Safety and efficacy of a new 3.3g b.i.d. tablet formulation in patients with mild-to-moderately-active ulcerative colitis

A multicenter, randomized, double-blind, placebo-controlled study

Ellen J. Scherl, Ronald Pruitt, Glenn L. Gordon, Mark Lamet, Audrey Shaw, Shirley Huang, Shadreck Mareya, William P. Forbes

    Research output: Contribution to journalArticle

    25 Citations (Scopus)

    Abstract

    OBJECTIVES:To evaluate the safety and efficacy of a new twice-daily balsalazide disodium 1.1g tablet dosing regimen (6.6gday, three tablets twice daily) for the treatment of mild-to-moderately-active ulcerative colitis (UC).METHODS:In a double-blind, multicenter study patients with symptoms of acute UC and a baseline Modified Mayo Disease Activity Index (MMDAI) score between 6 and 10, inclusive, with a subscale rating of 2 for both rectal bleeding and mucosal appearance were randomized to receive 3.3g of balsalazide or placebo tablets twice daily for 8 weeks. The primary end point was the proportion of patients achieving clinical improvement (3 point improvement in MMDAI) and improvement in rectal bleeding (1 point improvement) at 8 weeks. Safety assessments were conducted from baseline through 2-weeks post-treatment.RESULTS:A total of 249 patients (166 balsalazide, 83 placebo) received at least 1 dose of study medication. The mean MMDAI score at baseline was 7.9; 62 of patients had a score 8.0 (moderate disease). A significantly larger proportion of patients achieved clinical improvement and improvement in rectal bleeding in the balsalazide group vs. the placebo group (55 vs. 40, P0.02). The most common adverse events reported were worsening of UC and headache; both were reported more often in the placebo group.CONCLUSIONS: Balsalazide disodium 1.1g tablets administered as 3.3g twice daily are effective, well tolerated and significantly better than placebo for improving signs and symptoms of mild-to-moderately-active UC. This new formulation with a reduced pill and dosing burden offers the potential to improve convenience and compliance in patients with active UC.

    Original languageEnglish (US)
    Pages (from-to)1452-1459
    Number of pages8
    JournalAmerican Journal of Gastroenterology
    Volume104
    Issue number6
    DOIs
    StatePublished - Jun 1 2009

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    Ulcerative Colitis
    Tablets
    Placebos
    Safety
    Hemorrhage
    Patient Compliance
    Double-Blind Method
    Multicenter Studies
    Signs and Symptoms
    Headache
    balsalazide
    Therapeutics

    All Science Journal Classification (ASJC) codes

    • Hepatology
    • Gastroenterology

    Cite this

    Safety and efficacy of a new 3.3g b.i.d. tablet formulation in patients with mild-to-moderately-active ulcerative colitis : A multicenter, randomized, double-blind, placebo-controlled study. / Scherl, Ellen J.; Pruitt, Ronald; Gordon, Glenn L.; Lamet, Mark; Shaw, Audrey; Huang, Shirley; Mareya, Shadreck; Forbes, William P.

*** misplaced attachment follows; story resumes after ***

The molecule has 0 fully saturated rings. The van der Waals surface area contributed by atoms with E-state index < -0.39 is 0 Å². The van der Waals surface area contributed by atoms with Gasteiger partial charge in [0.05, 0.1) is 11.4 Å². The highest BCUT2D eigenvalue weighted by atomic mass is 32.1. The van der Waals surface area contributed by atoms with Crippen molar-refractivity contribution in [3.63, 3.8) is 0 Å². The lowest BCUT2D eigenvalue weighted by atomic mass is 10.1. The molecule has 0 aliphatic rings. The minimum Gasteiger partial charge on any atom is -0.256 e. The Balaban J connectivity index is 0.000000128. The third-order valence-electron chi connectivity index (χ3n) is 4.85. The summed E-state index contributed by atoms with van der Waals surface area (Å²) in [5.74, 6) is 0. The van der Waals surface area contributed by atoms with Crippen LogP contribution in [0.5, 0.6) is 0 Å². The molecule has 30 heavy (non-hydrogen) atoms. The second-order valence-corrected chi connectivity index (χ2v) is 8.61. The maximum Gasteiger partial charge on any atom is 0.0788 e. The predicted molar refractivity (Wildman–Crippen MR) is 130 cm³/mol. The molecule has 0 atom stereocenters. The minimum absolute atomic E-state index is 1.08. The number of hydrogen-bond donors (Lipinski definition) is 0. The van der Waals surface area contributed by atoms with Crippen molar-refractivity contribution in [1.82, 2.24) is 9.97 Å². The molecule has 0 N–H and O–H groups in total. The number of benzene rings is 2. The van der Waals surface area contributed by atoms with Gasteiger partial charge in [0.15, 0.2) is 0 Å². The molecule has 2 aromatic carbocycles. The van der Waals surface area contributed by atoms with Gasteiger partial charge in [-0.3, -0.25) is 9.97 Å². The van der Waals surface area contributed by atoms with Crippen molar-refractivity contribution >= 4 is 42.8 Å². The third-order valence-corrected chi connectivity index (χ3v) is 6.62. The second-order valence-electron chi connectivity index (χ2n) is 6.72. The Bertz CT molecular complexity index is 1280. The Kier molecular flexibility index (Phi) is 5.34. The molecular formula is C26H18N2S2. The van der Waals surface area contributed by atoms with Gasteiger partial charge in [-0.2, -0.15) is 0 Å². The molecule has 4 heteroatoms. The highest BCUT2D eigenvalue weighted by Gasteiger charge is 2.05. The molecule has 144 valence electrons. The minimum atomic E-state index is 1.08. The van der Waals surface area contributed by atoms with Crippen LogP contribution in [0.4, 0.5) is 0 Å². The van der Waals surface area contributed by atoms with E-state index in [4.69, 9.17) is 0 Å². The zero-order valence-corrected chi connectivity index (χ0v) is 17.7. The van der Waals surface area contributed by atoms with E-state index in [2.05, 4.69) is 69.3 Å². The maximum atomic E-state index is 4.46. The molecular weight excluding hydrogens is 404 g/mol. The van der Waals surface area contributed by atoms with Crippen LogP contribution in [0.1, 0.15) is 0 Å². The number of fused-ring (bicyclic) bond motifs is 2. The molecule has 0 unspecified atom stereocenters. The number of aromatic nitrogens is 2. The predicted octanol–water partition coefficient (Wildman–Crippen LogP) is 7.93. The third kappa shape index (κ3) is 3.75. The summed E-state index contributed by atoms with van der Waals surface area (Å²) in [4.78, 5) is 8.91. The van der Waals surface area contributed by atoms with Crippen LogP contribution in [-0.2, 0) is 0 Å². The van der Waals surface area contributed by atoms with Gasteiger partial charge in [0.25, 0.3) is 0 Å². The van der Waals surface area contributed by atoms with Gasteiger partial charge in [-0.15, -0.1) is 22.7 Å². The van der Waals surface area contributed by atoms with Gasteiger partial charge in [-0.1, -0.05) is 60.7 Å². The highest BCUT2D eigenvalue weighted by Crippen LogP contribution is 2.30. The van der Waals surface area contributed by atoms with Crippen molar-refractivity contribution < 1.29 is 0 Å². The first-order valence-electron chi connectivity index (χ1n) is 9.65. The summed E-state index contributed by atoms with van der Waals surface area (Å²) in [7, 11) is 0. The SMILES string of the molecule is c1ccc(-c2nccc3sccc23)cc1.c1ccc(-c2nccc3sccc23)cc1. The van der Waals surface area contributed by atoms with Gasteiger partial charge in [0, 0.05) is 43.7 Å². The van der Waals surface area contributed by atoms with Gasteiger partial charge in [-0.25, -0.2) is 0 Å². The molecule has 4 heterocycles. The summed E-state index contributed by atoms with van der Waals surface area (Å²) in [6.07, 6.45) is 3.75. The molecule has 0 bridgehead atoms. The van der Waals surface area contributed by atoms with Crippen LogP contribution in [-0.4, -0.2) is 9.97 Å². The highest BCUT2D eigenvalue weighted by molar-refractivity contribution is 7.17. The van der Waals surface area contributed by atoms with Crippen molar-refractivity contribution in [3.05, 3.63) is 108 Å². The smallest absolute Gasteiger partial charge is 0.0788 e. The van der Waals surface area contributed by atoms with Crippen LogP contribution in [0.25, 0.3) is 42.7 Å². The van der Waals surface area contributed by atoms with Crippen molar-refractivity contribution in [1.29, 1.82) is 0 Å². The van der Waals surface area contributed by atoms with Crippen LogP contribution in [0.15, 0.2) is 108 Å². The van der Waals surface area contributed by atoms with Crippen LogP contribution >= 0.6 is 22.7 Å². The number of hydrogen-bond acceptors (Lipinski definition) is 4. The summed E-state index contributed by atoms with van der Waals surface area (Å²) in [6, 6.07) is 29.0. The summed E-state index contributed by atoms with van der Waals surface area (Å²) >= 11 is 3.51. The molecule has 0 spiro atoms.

In: American Journal of Gastroenterology, Vol. 104, No. 6, 01.06.2009, p. 1452-1459.

    Research output: Contribution to journalArticle

    Scherl, Ellen J. ; Pruitt, Ronald ; Gordon, Glenn L. ; Lamet, Mark ; Shaw, Audrey ; Huang, Shirley ; Mareya, Shadreck ; Forbes, William P. / Safety and efficacy of a new 3.3g b.i.d. tablet formulation in patients with mild-to-moderately-active ulcerative colitis : A multicenter, randomized, double-blind, placebo-controlled study. In: American Journal of Gastroenterology. 2009 ; Vol. 104, No. 6. pp. 1452-1459.
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    abstract = "OBJECTIVES:To evaluate the safety and efficacy of a new twice-daily balsalazide disodium 1.1g tablet dosing regimen (6.6gday, three tablets twice daily) for the treatment of mild-to-moderately-active ulcerative colitis (UC).METHODS:In a double-blind, multicenter study patients with symptoms of acute UC and a baseline Modified Mayo Disease Activity Index (MMDAI) score between 6 and 10, inclusive, with a subscale rating of 2 for both rectal bleeding and mucosal appearance were randomized to receive 3.3g of balsalazide or placebo tablets twice daily for 8 weeks. The primary end point was the proportion of patients achieving clinical improvement (3 point improvement in MMDAI) and improvement in rectal bleeding (1 point improvement) at 8 weeks. Safety assessments were conducted from baseline through 2-weeks post-treatment.RESULTS:A total of 249 patients (166 balsalazide, 83 placebo) received at least 1 dose of study medication. The mean MMDAI score at baseline was 7.9; 62 of patients had a score 8.0 (moderate disease). A significantly larger proportion of patients achieved clinical improvement and improvement in rectal bleeding in the balsalazide group vs. the placebo group (55 vs. 40, P0.02). The most common adverse events reported were worsening of UC and headache; both were reported more often in the placebo group.CONCLUSIONS: Balsalazide disodium 1.1g tablets administered as 3.3g twice daily are effective, well tolerated and significantly better than placebo for improving signs and symptoms of mild-to-moderately-active UC. This new formulation with a reduced pill and dosing burden offers the potential to improve convenience and compliance in patients with active UC.",